Witching After Forty, Book 2

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Necromancer trainee, book seller, novel writer Ava Harper is settling into her new life with friends and her houseguests. And she definitely isn’t thinking about a certain hunky sheriff who pops in unannounced at every turn. And mostly ignoring her devilish new neighbor, a lingering Christmas present from herself.

She has bigger things to worry about. Like learning her newly woken powers. And convincing her house that she isn’t selling it so it will stop scaring off any visitors. Plus, she’s teaching a ghoul to use a computer. Why shouldn’t he? He can’t talk, he might as well be able to use social media.

Her life gets more complicated when the local coven decides Ava has dodged them for long enough. She doesn’t have any interest in joining the coven. She’s everything they turn their nose up at. A necromancer with a weird ability to heal people.

But they want her.

When a member of the coven is severely injured in a freak accident, the coven calls Ava in to heal her. And the more Ava learns about the so-called accident the more her past haunts her.

When other coven members fall victim to freak accidents, Ava is sure something dark is at play.

Once again, she puts her trust in her friends—and the deliciously mysterious man in charge of the local law enforcement—to get to the bottom of whoever is targeting witches.

Excerpt

“Coming!” I called. 

The persistent knocking on the door roused me from a dead sleep. I’d just settled into the deep bliss of dreamland. And my crazy house didn’t help. Every time whoever-was-about-to-get-an-earful-from-me-for-waking-me knocked on the door, the house echoed the sound upstairs, and I would’ve sworn it was doing it on purpose. Right outside my bedroom door. The last double tap was so loud I jumped out of bed. Literally landing on my buttocks on the hardwood floor, and then I understood why they were called hardwood. 

Rubbing my behind, I stomped down the stairs, paying back the house for waking me. Whoever it was could have left a message and went away. I’d call them back, maybe. Eventually.  

The last time someone woke me up this persistently, a skeleton stood on the other side of the door.  

“Where is everyone?” I mumbled loudly. I’d told Alfred not to answer the door unless he knew who it was, but my son was here for the weekend, and Owen, my friend, roommate, and teacher, was hanging around somewhere. Apparently, neither of them was home.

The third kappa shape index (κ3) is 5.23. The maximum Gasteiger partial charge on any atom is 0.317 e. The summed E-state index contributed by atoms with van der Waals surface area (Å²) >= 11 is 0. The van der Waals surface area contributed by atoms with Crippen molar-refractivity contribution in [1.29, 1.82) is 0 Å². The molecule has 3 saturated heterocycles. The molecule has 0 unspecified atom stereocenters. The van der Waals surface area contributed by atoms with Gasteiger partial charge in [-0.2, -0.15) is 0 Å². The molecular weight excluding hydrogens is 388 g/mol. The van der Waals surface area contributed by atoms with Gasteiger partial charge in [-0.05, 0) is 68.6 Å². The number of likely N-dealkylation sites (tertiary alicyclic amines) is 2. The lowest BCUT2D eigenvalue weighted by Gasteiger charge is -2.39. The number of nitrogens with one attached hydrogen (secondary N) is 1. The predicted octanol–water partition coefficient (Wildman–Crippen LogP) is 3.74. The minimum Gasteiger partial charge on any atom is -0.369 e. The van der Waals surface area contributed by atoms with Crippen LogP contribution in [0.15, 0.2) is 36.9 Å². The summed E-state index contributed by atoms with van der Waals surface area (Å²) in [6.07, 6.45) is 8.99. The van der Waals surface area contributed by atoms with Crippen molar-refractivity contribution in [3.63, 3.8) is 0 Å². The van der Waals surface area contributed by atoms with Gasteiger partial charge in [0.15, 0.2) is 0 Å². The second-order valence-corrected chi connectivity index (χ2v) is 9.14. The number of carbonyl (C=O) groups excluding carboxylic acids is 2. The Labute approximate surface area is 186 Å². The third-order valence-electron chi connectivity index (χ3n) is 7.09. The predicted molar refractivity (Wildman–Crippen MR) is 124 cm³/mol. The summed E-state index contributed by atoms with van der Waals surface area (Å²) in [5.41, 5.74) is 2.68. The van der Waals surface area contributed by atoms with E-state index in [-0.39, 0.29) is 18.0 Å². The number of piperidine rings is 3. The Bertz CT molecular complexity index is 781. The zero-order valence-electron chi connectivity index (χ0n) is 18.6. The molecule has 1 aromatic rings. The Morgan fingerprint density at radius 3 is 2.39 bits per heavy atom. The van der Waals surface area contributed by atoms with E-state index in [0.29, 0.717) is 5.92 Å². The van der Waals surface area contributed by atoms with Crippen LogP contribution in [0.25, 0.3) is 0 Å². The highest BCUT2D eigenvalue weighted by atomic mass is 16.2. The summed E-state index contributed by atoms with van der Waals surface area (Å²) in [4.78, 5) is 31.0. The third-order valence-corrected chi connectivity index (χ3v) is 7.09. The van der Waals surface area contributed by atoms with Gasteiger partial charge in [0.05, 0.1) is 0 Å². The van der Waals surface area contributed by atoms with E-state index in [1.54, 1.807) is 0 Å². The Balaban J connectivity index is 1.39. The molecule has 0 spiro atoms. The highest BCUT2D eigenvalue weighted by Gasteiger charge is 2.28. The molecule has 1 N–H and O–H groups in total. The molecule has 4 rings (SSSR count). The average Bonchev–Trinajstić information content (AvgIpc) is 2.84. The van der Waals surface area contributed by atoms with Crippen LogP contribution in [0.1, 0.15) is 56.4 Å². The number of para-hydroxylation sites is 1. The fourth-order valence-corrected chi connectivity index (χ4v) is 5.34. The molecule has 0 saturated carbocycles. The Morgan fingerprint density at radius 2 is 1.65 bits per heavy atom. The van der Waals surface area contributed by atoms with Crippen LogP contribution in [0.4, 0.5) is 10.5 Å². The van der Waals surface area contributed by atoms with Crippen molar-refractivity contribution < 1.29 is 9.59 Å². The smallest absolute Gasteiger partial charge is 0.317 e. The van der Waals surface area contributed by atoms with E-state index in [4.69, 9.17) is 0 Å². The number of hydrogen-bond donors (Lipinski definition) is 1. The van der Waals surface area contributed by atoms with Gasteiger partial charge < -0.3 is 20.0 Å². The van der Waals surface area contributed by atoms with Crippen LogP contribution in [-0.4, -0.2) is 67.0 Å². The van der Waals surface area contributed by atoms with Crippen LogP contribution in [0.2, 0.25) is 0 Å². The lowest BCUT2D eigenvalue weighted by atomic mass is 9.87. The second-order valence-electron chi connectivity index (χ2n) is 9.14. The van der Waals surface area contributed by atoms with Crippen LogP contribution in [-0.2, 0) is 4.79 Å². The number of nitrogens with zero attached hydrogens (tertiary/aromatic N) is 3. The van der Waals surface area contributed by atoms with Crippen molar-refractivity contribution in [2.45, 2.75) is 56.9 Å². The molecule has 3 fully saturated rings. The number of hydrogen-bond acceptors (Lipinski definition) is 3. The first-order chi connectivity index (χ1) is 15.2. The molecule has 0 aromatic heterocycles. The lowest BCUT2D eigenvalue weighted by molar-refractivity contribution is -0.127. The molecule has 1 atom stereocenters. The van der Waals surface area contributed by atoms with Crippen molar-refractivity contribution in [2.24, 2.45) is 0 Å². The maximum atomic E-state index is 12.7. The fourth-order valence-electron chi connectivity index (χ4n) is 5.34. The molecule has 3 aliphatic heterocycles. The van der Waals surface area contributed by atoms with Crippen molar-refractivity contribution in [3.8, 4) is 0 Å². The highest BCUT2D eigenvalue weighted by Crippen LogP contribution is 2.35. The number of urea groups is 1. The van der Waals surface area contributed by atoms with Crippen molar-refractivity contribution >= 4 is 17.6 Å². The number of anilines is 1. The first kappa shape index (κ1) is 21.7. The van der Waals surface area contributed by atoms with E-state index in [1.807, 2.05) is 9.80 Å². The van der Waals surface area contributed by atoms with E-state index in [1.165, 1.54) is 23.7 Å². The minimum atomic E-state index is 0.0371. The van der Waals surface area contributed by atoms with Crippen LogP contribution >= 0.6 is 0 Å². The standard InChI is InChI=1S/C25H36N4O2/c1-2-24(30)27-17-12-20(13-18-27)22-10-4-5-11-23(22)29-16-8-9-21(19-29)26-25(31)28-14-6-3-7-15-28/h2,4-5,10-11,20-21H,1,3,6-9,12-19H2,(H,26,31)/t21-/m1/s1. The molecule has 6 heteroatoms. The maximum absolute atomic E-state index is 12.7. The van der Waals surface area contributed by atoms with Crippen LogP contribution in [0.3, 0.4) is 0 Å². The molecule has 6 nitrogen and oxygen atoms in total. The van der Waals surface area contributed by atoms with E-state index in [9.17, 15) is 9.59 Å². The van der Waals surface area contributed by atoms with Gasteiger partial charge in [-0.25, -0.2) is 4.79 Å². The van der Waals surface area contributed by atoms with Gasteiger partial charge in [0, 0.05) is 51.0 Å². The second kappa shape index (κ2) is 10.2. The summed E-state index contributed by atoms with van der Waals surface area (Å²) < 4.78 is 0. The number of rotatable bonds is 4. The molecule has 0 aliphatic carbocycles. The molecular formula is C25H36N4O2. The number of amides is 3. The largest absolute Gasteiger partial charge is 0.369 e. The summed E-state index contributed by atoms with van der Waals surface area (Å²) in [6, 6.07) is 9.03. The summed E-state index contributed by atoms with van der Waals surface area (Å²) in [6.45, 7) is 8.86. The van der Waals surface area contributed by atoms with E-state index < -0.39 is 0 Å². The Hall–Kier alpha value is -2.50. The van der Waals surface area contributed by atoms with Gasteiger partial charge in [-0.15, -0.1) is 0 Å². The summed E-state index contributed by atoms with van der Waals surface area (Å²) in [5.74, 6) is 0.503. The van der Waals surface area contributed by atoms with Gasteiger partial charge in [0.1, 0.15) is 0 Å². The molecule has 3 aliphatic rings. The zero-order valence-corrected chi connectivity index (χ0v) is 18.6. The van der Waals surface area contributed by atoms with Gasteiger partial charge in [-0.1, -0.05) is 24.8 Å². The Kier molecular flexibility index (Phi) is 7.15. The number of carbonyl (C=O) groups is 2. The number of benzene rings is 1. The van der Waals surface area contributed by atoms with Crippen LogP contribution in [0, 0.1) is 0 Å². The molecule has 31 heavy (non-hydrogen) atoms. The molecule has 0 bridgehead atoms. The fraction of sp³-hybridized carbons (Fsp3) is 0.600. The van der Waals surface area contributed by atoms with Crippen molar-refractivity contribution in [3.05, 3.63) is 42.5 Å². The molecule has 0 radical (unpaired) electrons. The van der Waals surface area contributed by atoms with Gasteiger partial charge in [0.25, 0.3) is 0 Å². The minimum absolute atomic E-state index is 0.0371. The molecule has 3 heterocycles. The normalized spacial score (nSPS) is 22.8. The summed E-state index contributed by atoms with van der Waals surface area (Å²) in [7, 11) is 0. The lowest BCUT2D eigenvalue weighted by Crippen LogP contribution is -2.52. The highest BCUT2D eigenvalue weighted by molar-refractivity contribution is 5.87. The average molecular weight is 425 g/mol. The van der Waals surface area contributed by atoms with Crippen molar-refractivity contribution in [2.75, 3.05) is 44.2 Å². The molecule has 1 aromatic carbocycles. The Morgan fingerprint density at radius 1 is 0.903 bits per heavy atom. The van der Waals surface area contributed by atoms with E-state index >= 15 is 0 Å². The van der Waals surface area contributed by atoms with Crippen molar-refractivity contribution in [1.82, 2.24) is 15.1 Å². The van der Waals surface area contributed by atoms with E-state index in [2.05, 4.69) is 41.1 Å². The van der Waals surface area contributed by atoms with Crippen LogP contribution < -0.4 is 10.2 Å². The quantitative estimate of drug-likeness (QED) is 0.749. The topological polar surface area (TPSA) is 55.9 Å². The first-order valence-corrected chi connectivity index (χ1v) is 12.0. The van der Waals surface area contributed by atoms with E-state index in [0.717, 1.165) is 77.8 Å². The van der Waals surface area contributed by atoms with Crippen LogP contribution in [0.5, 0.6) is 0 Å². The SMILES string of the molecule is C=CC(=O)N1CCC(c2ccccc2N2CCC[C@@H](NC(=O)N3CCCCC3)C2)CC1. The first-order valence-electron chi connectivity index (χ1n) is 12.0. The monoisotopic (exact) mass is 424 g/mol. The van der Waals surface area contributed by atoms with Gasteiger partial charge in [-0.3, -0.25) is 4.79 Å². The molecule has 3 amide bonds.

As long as our new houseguest, the fully defleshed skeleton, Larry, didn’t answer, we’d be okay. It was way too fudging early to deal with the aftermath of anyone seeing him. 

Alfred stood beside the door, dry-washing his hands. He shrugged at me, his eyes somehow looking worried even though he couldn’t move the skin on his face to convey that emotion. “It’s okay,” I said softly. “Just stand behind the door.” 

As my ghoul, Alfred had become a beloved member of our family, even if he wouldn’t let me take out the strings tying his lips together. His vocal cords definitely worked, because he made grunting noises all the time. I’ve even caught him mumbling to Snooze once. So he could talk. I wasn’t sure why he didn’t want to. But I filed it under one of the many mysteries of life I didn’t have time to solve at the moment. There was something about him he wanted to keep hidden. But hey, who was I to judge? I’d kept my necromancer side squashed for over twenty years. 

Sometimes we suppressed part of who we were, and that was okay. So I wasn’t about to push him to share his secrets. 

Peeking out the peephole, I frowned. Nobody out there. “Probably some town kid playing a prank,” I muttered. We had the spooky old house on the hill. Well, spooky with fresh paint and newly renovated insides. 

I’d been thinking about doing some major upgrades, but at the last minute decided to restore the old house and keep the historical value of it. Although the value may have been zero since the house was basically alive. It wasn’t possessed or anything, it was just… animated. My theory was the house had absorbed so much magic through the centuries that it formed its own spirit along the way. 

I opened the door cautiously in case there really was someone out there. Couldn’t be too careful after the winter we’d had. Murders and Satanic Christmas parties and all that. It had been chaos. The neighborhood was going to Hell.